In 1970 Campanis was traded to the Pittsburgh Pirates as a part of a big trade deal. (Photo courtesy of

When Campanis graduated from Fullerton in 1961, he immediately signed with the Los Angeles Dodgers on a $25,000 contract with a $7,500 signing bonus. In the minor leagues, he played every game, batting No. 4 in the lineup. He formed a strong bond with Hall of Fame pitcher Don Sutton as they spent plenty of time together in the minors.

In 1966 Campanis was promoted to the big leagues where he admits to being a little star struck by playing alongside future Hall of Famers Sandy Koufax and Don Drysdale. 

”It was kind of intimidating,” Campanis said. “When I first came into the big leagues I caught Sandy Koufax’s last win in Dodger’s Stadium so that’s one thing that was cool.”

In 1966 The LA Dodgers won the National League pennant making Campanis excited for the future. 

“I thought for sure we were going to win 10 World Series with the Dodgers,” he said. “Then somebody gets hurt, somebody retires, in fact Koufax retires and the next thing you know, it doesn’t happen.”

Jimmy’s dad, Al Campanis, was hired as the Dodgers’ General Manager in 1968 and traded his son to the Kansas City Royals.

“They had Mike Scioscia, Steve Yeager, and Joe Ferguson lined up so those three catchers were probably going to take my job anyway, so it was lucky that I got traded,” Campanis said. In 1970 Campanis was then traded to the Pittsburgh Pirates as a part of a big trade deal and played the remainder of his career with the Pirates.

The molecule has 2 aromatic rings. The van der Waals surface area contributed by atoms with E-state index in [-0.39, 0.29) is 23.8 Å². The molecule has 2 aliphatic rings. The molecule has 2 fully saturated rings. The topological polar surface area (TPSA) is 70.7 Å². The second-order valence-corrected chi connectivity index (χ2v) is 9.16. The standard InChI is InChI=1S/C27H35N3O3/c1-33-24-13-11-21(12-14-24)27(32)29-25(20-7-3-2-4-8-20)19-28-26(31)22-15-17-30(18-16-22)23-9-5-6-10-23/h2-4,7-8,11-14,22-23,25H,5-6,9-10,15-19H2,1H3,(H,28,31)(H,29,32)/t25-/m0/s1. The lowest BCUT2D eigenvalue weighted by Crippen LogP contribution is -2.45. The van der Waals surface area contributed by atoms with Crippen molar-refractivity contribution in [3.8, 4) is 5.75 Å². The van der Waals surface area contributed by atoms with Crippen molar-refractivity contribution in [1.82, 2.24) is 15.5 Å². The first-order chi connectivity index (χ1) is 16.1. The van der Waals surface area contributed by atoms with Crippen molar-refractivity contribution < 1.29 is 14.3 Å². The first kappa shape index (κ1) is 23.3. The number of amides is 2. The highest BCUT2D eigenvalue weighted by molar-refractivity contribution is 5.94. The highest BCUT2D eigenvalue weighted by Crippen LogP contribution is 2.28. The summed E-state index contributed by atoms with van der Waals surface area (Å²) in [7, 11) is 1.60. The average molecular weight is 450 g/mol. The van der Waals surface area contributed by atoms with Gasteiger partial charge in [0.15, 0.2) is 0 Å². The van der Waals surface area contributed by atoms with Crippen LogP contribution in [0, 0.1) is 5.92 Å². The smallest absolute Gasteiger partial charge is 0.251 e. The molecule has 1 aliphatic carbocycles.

Campanis and The Gary Center in La Habra partnered to create the Jimmy Campanis Annual Celebrity Golf Tournament to raise money for programs that help distribute food to underserved communities.

Throughout his pro career Campanis saved money so he was financially prepared in 1973 for retirement. He opened a restaurant in Yorba Linda called The Mini Gourmet that he owned for 14 years before selling it in 2020 before the height of the COVID-19 outbreak.

“God works in strange ways. I sold it before COVID for a lot of money and then the new owner that bought it had to fight through COVID,” he said. “If I had kept it I probably would’ve lost a ton of money but because I sold it before COVID I made a lot of money.”

Campanis says the best advice he could give someone trying to be successful in sports and life is to surround themselves with good people. 

“If one of your friends is doing the wrong stuff, stealing, whatever, you gotta get rid of them, you gotta get him off the team, your team,” Campanis said. “Hang around five guys that’ll make you move forward. That’s the biggest thing in life. You gotta hang around and be with successful people.”

Education is also very important. “The biggest piece of advice I could tell anybody in sports or out of sports is to get an education and go as far as you can in school. Learn a trade, learn how to do something,” Campanis said. “Hang around with the right people and do the right thing even when nobody’s watching.”